Background/ Why Is This Important?
Pediatric asthma has been identified as a significant health issue in British Columbia (BC). It is the most common chronic disease impacting children and is a leading cause of missed school days and hospital visits.1 As there is no known cure for asthma; efforts are focused on the delivery of timely and appropriate management strategies to minimize the individual and community level impacts. Children and families can be supported to control their asthma and improve their overall quality of life.2 Provincial level planning allows for a coordinated approach and supports the development of evidence informed, up to date and accessible resources for all healthcare providers.
Prevalence data for pediatric asthma patients can provide useful information to support planning; however it is important to pay close attention to the specific age groupings and inclusion/exclusion criteria used in each report, as this can differ greatly across data sets. The Canadian Chronic Disease Surveillance System (CCDSS) reported that for the years 2010-2011, the prevalence of asthma in children and youth aged 19 years or less was 15.7%, with an incidence rate of 1141.3 per 100,000. This is considerably higher than the adult population which had a prevalence of 9.0%.3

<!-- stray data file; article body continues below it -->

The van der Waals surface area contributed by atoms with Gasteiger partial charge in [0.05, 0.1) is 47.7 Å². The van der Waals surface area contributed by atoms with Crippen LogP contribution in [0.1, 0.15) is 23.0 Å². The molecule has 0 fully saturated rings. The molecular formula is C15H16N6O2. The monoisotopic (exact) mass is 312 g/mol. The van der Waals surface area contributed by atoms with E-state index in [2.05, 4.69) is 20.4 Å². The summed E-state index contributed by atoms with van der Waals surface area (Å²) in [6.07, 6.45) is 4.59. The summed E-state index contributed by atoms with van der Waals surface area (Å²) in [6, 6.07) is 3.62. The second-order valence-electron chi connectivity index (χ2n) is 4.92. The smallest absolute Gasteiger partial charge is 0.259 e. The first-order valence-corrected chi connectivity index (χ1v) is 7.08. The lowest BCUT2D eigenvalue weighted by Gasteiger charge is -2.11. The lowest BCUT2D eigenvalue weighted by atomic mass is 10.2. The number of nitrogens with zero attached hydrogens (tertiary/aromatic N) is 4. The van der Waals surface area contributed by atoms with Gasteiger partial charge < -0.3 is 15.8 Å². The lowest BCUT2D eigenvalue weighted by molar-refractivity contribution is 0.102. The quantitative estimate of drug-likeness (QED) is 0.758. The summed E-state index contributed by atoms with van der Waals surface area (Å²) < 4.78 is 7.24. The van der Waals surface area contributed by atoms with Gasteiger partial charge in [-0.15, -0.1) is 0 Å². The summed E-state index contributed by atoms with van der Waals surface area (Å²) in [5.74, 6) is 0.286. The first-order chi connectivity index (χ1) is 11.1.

The Canadian Community Health Survey, in 2010, showed that the prevalence of asthma in BC children aged 12-19 years was 8.8%. This is a decrease from the prevalence rate of 10.2% that was reported in 2005. It is also less than the national average which has remained more consistent at 11.7% (2005) and 11.1% (2010). It is important to note that unlike the CCDSS numbers reported above, the Canadian Community Health Survey excludes children under the age of 12. It also does not sample individuals living on reserves or crown lands. Therefore the prevalence rates do not present the complete picture of asthma prevalence in Canada.4
Recognizing that asthma is an important health issue in BC, Child Health BC (CHBC) and the Guidelines and Protocols Advisory Committee (GPAC) collaborated on the development of a new provincial pediatric asthma guideline. Current asthma guidelines in BC primarily focus on the adult population. This project was an opportunity to identify the care requirements for the pediatric population. In addition, a specific guideline for the diagnosis and management of children aged 1-5 years was identified as a population that had not been covered in previous guidelines. Pediatric guidelines are currently being used across the province; however practitioners are accessing this information from a variety of sources.
What Actions Have Already Been Taken?